‘Sex and the City’: Sarah Jessica Parker Says the Show Isn’t About ‘Empowerment’ but Something Else Entirely

Although Sex and the City is filled with empowering moments, Sarah Jessica Parker says the show’s primary focus was never about empowerment. Instead, the main focus of the series is “love.” And according to Parker, if they were to make Sex and the City an empowering show, it would come across as “forced” and “yucky.” Keep reading to find out why.

Actors Sarah Jessica Parker (Carrie) and Chris Noth (Mr. Big) act in a scene from the HBO television series 'Sex and the City' third season, episode 'Drama Queen'
Actors Sarah Jessica Parker (Carrie) and Chris Noth (Mr. Big) | Paramount Pictures/Newsmakers

What is the primary takeaway from ‘Sex and the City’?

One of the primary values of Sex and the City is friendship. It was essential for the producer of the series, Darren Star, to create a story that proves how your friends can be a stand-in family for you.

And according to the book on the series titled Sex and the City and Us, that’s precisely what the show manages to achieve.

“The vision of singlehood also emphasized the idea of friends as true family, especially for urbanites in their thirties,” the book reports.

In fact, it was so vital that they emphasized how Carrie, Miranda, Charlotte, and Samantha are “family,” that they rarely show any of the characters’ actual family on the show.

“And when they did show up, they stayed in the background,” the book reveals. “This went even for weddings and other major events, which were more likely to feature the male partner’s family members than the main female characters’. Over time, this effect became deliberate, highlighting the fact that the women were each other’s true family.”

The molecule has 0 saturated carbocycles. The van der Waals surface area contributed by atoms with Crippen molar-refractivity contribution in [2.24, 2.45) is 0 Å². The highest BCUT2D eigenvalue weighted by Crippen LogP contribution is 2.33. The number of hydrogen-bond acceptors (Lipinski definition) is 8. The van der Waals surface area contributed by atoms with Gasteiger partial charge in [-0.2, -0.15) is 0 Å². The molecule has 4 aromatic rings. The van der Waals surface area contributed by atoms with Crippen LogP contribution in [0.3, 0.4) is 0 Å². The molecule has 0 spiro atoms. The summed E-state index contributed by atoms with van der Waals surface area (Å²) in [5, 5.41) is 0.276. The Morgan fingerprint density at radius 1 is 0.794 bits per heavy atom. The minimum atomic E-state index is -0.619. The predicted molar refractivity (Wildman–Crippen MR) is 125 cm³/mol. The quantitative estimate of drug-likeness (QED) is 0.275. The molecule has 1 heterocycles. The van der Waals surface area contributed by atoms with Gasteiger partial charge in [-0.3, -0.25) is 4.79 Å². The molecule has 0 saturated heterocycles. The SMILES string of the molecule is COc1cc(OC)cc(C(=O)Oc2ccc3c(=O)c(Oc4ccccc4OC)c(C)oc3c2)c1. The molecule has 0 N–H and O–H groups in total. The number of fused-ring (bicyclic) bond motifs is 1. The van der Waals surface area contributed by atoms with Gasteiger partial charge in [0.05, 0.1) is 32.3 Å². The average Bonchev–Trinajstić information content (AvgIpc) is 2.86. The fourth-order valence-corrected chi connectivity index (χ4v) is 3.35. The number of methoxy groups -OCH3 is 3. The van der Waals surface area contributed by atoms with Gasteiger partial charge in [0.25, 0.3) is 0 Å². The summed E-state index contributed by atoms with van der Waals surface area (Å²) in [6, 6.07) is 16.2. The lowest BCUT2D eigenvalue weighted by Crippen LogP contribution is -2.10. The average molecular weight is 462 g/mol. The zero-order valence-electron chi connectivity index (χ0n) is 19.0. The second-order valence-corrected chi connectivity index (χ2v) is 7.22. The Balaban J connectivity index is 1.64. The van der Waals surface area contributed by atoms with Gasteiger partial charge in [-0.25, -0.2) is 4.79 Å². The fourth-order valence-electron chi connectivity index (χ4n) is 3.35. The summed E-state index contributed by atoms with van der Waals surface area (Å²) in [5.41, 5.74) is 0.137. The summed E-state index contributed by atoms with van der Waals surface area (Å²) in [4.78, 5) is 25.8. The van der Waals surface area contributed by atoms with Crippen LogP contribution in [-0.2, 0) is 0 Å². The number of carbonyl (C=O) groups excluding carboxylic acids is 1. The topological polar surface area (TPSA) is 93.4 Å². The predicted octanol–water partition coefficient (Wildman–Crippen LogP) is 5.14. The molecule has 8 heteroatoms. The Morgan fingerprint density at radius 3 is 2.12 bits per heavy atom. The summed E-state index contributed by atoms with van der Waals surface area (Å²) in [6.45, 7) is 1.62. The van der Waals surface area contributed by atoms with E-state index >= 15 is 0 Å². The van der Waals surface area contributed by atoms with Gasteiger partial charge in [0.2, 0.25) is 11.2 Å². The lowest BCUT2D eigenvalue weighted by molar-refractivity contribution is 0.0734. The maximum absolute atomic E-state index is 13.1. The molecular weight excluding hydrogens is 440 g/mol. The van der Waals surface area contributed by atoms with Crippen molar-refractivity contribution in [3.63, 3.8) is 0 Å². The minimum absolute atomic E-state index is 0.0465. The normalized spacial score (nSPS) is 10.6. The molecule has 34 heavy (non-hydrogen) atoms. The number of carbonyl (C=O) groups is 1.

Sarah Jessica Parker says ’empowerment’ was never the focus of the show

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In an interview with Variety, Parker said that “empowerment” was never a word they used in the writer’s room. And if they were trying to make an “empowering” show, it would just come across as stiff.

“I don’t think that ’empowerment’ was a word that was ever used once on our set,” said Parker.

Instead, she emphasizes how the show is more about finding a “home” with love.

“You know, where is that?” says Parker. “What does contentment mean? How do you reconcile the things you want with what you’re given? How do Carrie and her female friendships, how do they find love?” she said. “It was a time and a place, economically and politically, that allowed for us to tell those stories that way.”

She continues, adding how she’s glad they didn’t make it an “empowering” show.

“It would have been yucky and self-conscious. And it would have been contrived and stiff, versus Michael Patrick and his extraordinary gifted and skilled writing room, just delight in storytelling,” said Parker.

Sarah Jessica Parker had one big issue with ‘Sex and the City’

While the star of Sex and the City is forever proud of her achievements, she has one significant issue about the series. According to Parker, she feels as though there was a severe lack of diversity on the HBO show.

“You couldn’t make it today because of the lack of diversity on screen,” she told The Hollywood Reporter. “I personally think it would feel bizarre.”